Why can’t I be better with my money?
You can’t help but wonder sometimes (psstt…. I think about it too).
But that elusive millions seems like such a far reach. Meanwhile, you’re struggling to pay down that debt. Or earn more. Or feel better about your current financial situation.
Listen, you’re not alone. It’s not just me saying it this time.
I’ve asked 30 people to talk about their struggles and crucial mindset shifts they had to make before they were able to master their money.
Ok, maybe I was being a bit selfish asking them because it’s a question I’m going to explore in my newly launched podcast Beyond The Dollar. But the lessons and a-ha moments I’ve gotten are too good not to share with y’all
Ready to dig in?
Amanda Abella //AmandaAbella.com
One of my biggest money aha moments happened in 2017 when I realized I had to shift my focus from managing money to earning more money. Up until that point, I thought management was the most important aspect – yet I still wasn’t reaching my goals fast enough. It was then that I realized that in order to live the way I wanted, I needed totally shift my focus to earning more.
It was uncomfortable at first because it required taking risks – investing in mentorship again, creating a group coaching program for the first time, asking for a lot more money, going harder with my marketing and making HUGE life decisions – but I did it anyway.
Fast forward a few months and five-figure months are becoming the norm, I moved into my dream apartment and I’m having a lot more fun – all while still saving and investing. Now whenever I feel out of my comfort zone I just say to myself “Remember, you can always earn more.”
Garrett Philbin // Beyond The Dollar
The shift happened when I started asking myself “what is the need I’m trying to satisfy with the money I’m spending?” If I spend a bunch of money going out to bars, and yet I could have as much fun spending time with my friends at a picnic in the park for way less money, why wouldn’t I do that? Asking myself what the underlying need was helped me get much more intentional with my money, and got me a much higher ROH (return on happiness) for my money.
Ruby Escalona // A Journey We Love
I changed my mindset about money because I got too addicted to shopping. This was when I had my first job straight out of college and I had more money than I could have ever imagined. Every payday, I would end up going to the mall and buying crap that I didn’t need.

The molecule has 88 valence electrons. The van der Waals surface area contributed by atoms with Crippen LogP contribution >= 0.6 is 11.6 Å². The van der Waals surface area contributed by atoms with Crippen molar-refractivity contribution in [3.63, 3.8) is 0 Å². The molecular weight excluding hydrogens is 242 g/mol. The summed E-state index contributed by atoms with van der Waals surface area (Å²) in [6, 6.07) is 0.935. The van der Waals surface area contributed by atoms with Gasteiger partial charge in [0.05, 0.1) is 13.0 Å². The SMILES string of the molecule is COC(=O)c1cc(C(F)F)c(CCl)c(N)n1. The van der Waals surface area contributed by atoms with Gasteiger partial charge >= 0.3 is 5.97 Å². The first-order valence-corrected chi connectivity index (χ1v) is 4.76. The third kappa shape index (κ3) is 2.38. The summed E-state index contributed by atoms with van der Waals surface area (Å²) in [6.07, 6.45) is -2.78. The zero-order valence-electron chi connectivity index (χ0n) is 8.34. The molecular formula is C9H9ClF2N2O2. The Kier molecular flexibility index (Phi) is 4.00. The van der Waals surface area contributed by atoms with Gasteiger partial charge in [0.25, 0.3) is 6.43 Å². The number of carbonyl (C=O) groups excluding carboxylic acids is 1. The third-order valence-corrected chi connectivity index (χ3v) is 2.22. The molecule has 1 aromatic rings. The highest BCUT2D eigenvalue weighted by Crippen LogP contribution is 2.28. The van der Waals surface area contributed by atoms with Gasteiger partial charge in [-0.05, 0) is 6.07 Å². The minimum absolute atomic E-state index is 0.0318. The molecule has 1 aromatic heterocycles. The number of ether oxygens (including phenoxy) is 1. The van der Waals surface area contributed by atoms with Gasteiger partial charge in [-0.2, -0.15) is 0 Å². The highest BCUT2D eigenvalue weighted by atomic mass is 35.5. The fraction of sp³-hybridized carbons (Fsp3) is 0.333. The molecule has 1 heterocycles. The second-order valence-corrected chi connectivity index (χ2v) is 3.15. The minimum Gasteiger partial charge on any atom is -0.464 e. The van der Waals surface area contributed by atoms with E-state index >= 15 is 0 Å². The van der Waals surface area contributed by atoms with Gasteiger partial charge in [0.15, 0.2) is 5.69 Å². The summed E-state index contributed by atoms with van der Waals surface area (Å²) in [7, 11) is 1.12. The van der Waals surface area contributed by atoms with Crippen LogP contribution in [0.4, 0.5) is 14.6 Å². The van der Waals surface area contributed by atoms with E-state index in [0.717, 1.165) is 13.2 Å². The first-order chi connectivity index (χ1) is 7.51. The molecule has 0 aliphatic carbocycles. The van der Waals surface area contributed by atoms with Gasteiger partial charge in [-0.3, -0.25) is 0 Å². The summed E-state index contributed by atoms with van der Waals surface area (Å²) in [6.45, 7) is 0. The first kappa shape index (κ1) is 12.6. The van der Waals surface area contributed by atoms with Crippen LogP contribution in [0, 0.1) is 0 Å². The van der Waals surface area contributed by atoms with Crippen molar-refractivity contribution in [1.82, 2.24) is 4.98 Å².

Soon enough, I realized I was living paycheck to paycheck because of my shopaholic tendencies.
I started reading more personal finance books on how to curb my spending. Without that little episode in my life I wouldn’t be where I am today.
Now, when I shop, it is for something that we need, and well, I also stock pile on non-perishable items that are on sale. Heck, we make it a point to not pay full price for most things anymore!
Kevin H. // Financial Panther
For me, my mindset shift came when I realized what money did – it bought freedom and flexibility. I ended up starting my career in a job that wasn’t a great fit for me, but because of student loans, I had to stick it out for 3 years before I could make a switch. Once I realized that money bought my freedom, I realized that I needed to go all-in with understanding how money works.
Tracie Forbes // Penny Pinchin’ Mom
My aha moment came about a bit differently. I remember paying bills and noticing how I was pushing off payments, yet again and trying to juggle all the balls in the air. I kept thinking we HAD to find a way to make more money. This was no longer working and was absolutely exhausting. It also happened to be on the day when my husband told me to go to dinner with some friends.
During that meal, we started talking about money. Our son’s godmother talked about how they were getting out of debt. I knew they made what we did. I realized in that moment that this was not that we needed to make money, we just had to figure out how to take back control. I went home and shared what I learned with my husband and we began our debt free journey the next day – and have never looked back.
Sometimes, the strangest things happen that open your eyes. For me, a simple dinner night out with friends changed our lives forever.
Jerry Brown // Peerless Money Mentor
One day I came home, and my ex fiancée’s bags were packed. She decided to move to another state with her mom because we were having financial issues. Although we were not married, our finances were tied together. Her leaving meant I would no longer be able to afford to live in the apartment by myself. As a result of this terrible experience, I decided to never shack up with someone again. It is a terrible idea to move in with someone to split the cost of living. If you can’t afford the place on your own, don’t move in with a potential life partner!